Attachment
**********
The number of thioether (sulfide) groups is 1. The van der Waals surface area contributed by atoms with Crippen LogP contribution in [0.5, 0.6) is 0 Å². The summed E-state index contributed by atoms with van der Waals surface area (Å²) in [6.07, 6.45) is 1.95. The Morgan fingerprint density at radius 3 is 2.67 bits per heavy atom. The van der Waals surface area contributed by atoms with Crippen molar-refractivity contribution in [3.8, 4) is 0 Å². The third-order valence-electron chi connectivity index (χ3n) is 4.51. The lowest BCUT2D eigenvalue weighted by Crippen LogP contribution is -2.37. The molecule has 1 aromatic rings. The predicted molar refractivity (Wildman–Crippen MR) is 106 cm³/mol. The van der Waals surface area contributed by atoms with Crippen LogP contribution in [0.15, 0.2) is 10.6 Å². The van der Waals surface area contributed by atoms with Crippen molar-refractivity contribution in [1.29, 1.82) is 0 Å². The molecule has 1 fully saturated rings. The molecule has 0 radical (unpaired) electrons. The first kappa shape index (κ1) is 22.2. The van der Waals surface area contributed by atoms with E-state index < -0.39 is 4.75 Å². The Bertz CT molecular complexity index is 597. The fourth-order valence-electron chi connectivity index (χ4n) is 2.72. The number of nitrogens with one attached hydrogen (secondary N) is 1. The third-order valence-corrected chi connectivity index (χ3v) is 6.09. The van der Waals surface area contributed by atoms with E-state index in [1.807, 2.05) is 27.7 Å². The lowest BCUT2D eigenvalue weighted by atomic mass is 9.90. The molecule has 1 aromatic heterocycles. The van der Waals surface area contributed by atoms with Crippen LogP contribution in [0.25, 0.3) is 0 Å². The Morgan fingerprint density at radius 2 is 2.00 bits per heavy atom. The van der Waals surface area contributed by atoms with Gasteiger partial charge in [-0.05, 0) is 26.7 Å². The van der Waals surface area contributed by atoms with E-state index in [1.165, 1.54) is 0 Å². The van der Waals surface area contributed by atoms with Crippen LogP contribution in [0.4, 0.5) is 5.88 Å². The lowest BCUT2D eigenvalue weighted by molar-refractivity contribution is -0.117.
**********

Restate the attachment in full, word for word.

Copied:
The number of thioether (sulfide) groups is 1. The van der Waals surface area contributed by atoms with Crippen LogP contribution in [0.5, 0.6) is 0 Å². The summed E-state index contributed by atoms with van der Waals surface area (Å²) in [6.07, 6.45) is 1.95. The Morgan fingerprint density at radius 3 is 2.67 bits per heavy atom. The van der Waals surface area contributed by atoms with Crippen molar-refractivity contribution in [3.8, 4) is 0 Å². The third-order valence-electron chi connectivity index (χ3n) is 4.51. The lowest BCUT2D eigenvalue weighted by Crippen LogP contribution is -2.37. The molecule has 1 aromatic rings. The predicted molar refractivity (Wildman–Crippen MR) is 106 cm³/mol. The van der Waals surface area contributed by atoms with Crippen LogP contribution in [0.15, 0.2) is 10.6 Å². The van der Waals surface area contributed by atoms with Crippen molar-refractivity contribution in [1.29, 1.82) is 0 Å². The molecule has 1 fully saturated rings. The molecule has 0 radical (unpaired) electrons. The first kappa shape index (κ1) is 22.2. The van der Waals surface area contributed by atoms with E-state index < -0.39 is 4.75 Å². The Bertz CT molecular complexity index is 597. The fourth-order valence-electron chi connectivity index (χ4n) is 2.72. The number of nitrogens with one attached hydrogen (secondary N) is 1. The third-order valence-corrected chi connectivity index (χ3v) is 6.09. The van der Waals surface area contributed by atoms with E-state index in [1.807, 2.05) is 27.7 Å². The lowest BCUT2D eigenvalue weighted by atomic mass is 9.90. The molecule has 1 aromatic heterocycles. The van der Waals surface area contributed by atoms with Crippen LogP contribution in [0.25, 0.3) is 0 Å². The Morgan fingerprint density at radius 2 is 2.00 bits per heavy atom. The van der Waals surface area contributed by atoms with Gasteiger partial charge in [-0.05, 0) is 26.7 Å². The van der Waals surface area contributed by atoms with E-state index in [1.165, 1.54) is 0 Å². The van der Waals surface area contributed by atoms with Crippen LogP contribution in [0.4, 0.5) is 5.88 Å². The lowest BCUT2D eigenvalue weighted by molar-refractivity contribution is -0.117.